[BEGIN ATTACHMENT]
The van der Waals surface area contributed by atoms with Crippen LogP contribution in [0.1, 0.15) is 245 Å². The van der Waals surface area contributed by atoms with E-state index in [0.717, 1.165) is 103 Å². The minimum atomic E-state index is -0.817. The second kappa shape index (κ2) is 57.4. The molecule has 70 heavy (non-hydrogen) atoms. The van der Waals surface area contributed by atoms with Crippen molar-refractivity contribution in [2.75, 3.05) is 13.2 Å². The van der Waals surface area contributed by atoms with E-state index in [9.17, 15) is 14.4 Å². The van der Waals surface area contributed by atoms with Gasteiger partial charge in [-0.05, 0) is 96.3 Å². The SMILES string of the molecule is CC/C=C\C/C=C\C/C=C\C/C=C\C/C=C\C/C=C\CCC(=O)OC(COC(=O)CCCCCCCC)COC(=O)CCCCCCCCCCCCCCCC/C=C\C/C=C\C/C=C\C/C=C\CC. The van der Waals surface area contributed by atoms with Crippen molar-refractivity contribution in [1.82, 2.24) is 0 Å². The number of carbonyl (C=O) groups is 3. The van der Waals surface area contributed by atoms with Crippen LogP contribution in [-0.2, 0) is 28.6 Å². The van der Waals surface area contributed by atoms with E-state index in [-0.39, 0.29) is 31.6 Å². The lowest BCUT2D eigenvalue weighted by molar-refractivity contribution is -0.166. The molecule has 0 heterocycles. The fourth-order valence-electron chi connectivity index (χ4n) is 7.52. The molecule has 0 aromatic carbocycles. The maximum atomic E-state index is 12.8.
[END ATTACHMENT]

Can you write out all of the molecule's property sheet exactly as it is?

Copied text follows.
The van der Waals surface area contributed by atoms with Crippen LogP contribution in [0.1, 0.15) is 245 Å². The van der Waals surface area contributed by atoms with E-state index in [0.717, 1.165) is 103 Å². The minimum atomic E-state index is -0.817. The second kappa shape index (κ2) is 57.4. The molecule has 70 heavy (non-hydrogen) atoms. The van der Waals surface area contributed by atoms with Crippen molar-refractivity contribution in [2.75, 3.05) is 13.2 Å². The van der Waals surface area contributed by atoms with E-state index in [9.17, 15) is 14.4 Å². The van der Waals surface area contributed by atoms with Gasteiger partial charge in [-0.05, 0) is 96.3 Å². The SMILES string of the molecule is CC/C=C\C/C=C\C/C=C\C/C=C\C/C=C\C/C=C\CCC(=O)OC(COC(=O)CCCCCCCC)COC(=O)CCCCCCCCCCCCCCCC/C=C\C/C=C\C/C=C\C/C=C\CC. The van der Waals surface area contributed by atoms with Crippen molar-refractivity contribution in [1.82, 2.24) is 0 Å². The number of carbonyl (C=O) groups is 3. The van der Waals surface area contributed by atoms with Crippen LogP contribution in [-0.2, 0) is 28.6 Å². The van der Waals surface area contributed by atoms with E-state index in [-0.39, 0.29) is 31.6 Å². The lowest BCUT2D eigenvalue weighted by molar-refractivity contribution is -0.166. The molecule has 0 heterocycles. The fourth-order valence-electron chi connectivity index (χ4n) is 7.52. The molecule has 0 aromatic carbocycles. The maximum atomic E-state index is 12.8.